Christian Heilmann

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Archive for the ‘Tips & Tricks’ Category

Have a random weekend

Tuesday, December 12th, 2006

During some research for a new product I just got a cool mashup site sent to me by a colleague. Random Day Out allows you to define a starting location and will add random locations around the area that can be visited in a day.

You get a map, photos, directions to and from each location and a weather forecast. The system is a bit rough around the edges now, but there is a lot of potential in this.

Dear JavaScript Library Developers…

Monday, December 11th, 2006

After spending about three weeks finishing a chapter of the upcoming book introducing JavaScript libraries to non-developers I was quite amazed how tough it is at times to use different libraries.

It was frustrating putting together a set of example scripts for several effects for the oddest reasons, which is why I am now publishing my wishlist for any JavaScript library developers or maintainers. Before you start a new library or expect people to be able to use yours immediately you might want to give these points some thought. For library users this list might be a good “heads up� to see how much work has to go into using a library or how to pick the right library for the job at hand.

Here’s what drove me nuts:

  • Lack of offline documentation. I am writing a lot of code on public transport or in hotel rooms where they consider it still an option to charge me for every 10 minutes online. It is not hard to create a PDF or offer a ZIP of the library documentation even if it is Wiki based.
  • Lack of step by step instructions and examples for effects and elements of the library. Most of the time you either get no examples at all or a single example that shows all the options you have in one script (or a very complex form to play with all of them – which is only marginally better).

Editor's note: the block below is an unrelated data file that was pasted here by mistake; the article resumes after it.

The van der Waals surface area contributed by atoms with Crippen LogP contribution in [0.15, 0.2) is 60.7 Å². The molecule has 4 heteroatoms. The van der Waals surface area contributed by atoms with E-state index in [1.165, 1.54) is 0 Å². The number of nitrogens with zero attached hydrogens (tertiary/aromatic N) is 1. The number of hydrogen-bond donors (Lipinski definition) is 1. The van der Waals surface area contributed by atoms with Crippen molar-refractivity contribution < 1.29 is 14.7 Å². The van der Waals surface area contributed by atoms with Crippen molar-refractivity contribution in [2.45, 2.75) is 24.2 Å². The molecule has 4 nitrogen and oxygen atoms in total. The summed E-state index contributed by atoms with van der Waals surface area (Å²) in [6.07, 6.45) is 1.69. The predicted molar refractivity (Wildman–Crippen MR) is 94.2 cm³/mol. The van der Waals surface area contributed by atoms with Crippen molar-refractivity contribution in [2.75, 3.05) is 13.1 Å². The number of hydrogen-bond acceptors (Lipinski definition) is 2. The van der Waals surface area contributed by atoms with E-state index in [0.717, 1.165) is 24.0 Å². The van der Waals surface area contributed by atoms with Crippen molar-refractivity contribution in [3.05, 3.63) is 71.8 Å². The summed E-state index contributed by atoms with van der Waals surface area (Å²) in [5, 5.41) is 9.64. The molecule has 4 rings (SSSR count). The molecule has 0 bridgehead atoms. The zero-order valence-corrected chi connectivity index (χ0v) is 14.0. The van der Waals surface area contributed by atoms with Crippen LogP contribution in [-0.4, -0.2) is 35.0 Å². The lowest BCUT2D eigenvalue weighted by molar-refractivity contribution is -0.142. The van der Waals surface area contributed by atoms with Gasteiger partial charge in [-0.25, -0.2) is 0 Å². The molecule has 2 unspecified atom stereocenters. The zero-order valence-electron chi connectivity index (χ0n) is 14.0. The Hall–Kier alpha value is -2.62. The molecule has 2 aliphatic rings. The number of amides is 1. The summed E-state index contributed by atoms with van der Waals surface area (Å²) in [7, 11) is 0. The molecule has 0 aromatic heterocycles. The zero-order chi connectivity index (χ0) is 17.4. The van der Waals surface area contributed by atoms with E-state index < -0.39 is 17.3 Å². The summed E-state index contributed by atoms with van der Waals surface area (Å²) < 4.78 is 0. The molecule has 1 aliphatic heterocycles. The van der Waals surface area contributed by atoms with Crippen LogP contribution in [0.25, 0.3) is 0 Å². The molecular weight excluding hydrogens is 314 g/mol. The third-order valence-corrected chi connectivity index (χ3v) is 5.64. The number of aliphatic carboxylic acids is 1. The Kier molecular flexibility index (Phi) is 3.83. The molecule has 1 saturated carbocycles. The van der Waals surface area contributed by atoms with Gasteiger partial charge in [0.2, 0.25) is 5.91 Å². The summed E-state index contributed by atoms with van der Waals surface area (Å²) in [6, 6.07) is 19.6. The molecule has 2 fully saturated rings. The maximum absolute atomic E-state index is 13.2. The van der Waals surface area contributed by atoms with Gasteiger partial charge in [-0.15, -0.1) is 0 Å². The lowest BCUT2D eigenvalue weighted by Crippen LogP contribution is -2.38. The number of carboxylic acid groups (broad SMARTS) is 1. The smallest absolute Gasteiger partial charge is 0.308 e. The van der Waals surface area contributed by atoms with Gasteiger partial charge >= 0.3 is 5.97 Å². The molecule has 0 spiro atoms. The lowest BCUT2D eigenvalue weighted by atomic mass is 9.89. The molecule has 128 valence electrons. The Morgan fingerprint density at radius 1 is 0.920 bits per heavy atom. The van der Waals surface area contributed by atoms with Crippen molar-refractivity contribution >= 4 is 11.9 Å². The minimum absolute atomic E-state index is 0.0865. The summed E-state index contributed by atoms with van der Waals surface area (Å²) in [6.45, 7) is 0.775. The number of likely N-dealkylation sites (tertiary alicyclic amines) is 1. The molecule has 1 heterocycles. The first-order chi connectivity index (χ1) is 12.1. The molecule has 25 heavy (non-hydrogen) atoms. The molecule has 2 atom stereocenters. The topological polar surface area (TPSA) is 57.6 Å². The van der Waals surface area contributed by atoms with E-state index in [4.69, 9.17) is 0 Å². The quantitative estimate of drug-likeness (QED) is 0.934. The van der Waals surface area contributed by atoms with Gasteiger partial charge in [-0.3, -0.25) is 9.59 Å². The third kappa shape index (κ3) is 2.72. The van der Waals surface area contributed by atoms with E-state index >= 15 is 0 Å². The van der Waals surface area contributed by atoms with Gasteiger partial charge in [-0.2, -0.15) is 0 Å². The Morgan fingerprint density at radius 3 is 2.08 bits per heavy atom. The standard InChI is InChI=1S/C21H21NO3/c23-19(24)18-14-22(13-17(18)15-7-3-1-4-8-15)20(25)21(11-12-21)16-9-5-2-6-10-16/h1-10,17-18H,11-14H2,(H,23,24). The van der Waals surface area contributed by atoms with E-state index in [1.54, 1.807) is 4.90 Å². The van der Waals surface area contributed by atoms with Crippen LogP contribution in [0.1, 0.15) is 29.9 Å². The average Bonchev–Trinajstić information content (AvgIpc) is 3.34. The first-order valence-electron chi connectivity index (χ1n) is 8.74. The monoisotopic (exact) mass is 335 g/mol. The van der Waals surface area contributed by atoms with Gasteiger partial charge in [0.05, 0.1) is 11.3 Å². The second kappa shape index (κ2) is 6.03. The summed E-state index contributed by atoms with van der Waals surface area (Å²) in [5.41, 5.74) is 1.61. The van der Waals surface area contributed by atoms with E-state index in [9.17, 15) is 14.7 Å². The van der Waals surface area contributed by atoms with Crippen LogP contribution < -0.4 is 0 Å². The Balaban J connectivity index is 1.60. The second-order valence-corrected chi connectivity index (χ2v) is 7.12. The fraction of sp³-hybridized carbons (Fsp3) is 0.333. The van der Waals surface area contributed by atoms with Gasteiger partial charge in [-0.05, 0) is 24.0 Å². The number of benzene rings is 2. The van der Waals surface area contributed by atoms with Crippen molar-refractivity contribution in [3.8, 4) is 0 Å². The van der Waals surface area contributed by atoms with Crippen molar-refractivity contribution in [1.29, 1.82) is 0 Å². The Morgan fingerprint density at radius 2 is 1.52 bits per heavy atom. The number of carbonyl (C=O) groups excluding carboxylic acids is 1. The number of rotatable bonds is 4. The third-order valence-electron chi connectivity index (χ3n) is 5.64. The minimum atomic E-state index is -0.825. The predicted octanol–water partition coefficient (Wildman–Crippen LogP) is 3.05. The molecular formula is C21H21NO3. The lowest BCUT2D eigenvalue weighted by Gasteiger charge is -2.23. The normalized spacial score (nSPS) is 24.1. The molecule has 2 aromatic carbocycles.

• Lack of unobtrusive examples of code which are those that fall back to working and functioning HTML or HTML+server side script solutions. In the market you will have to develop applications in accordance with accessibility and SEO requirements and both of these require that the page does not rely on JavaScript. It is very easy to create fancy examples that work with JavaScript, but harder to enhance what is already there.
  • There is no problem with trying to improve JavaScript or DOM methods in addition to just fixing bugs and browser inconsistencies. However there is a problem if your extensions break conventions like the event model. I have encountered a library that had addEvent() and removeEvent() methods, but no way to stop the default behaviour of the element. This is an oversight that shows me that this library was never meant to be used unobtrusively or to enhance a server side driven application.
  • Lack of information about browser support and – even more importantly – fixes and updates for new browsers that might come along. This allows your users to update their library includes or subscribe to feeds that tell them about updates and fixes. As a lot of libraries advertise themselves as a helper to make sure you don’t need to know JavaScript this is the least you should do to gain the trust of users. It is easy to claim everything works, but when there are browser specific bugs you cannot expect library users to fix them inside your library.
  • Inconsistency in naming of methods and properties. There is a lot of good documentation on the W3C sites about what an event is, and if you call it action I personally get very confused. If you don’t know JavaScript or the W3C specs that is less of an issue but personally I consider libraries are step towards improving JavaScript and the DOM and not a replacement of them.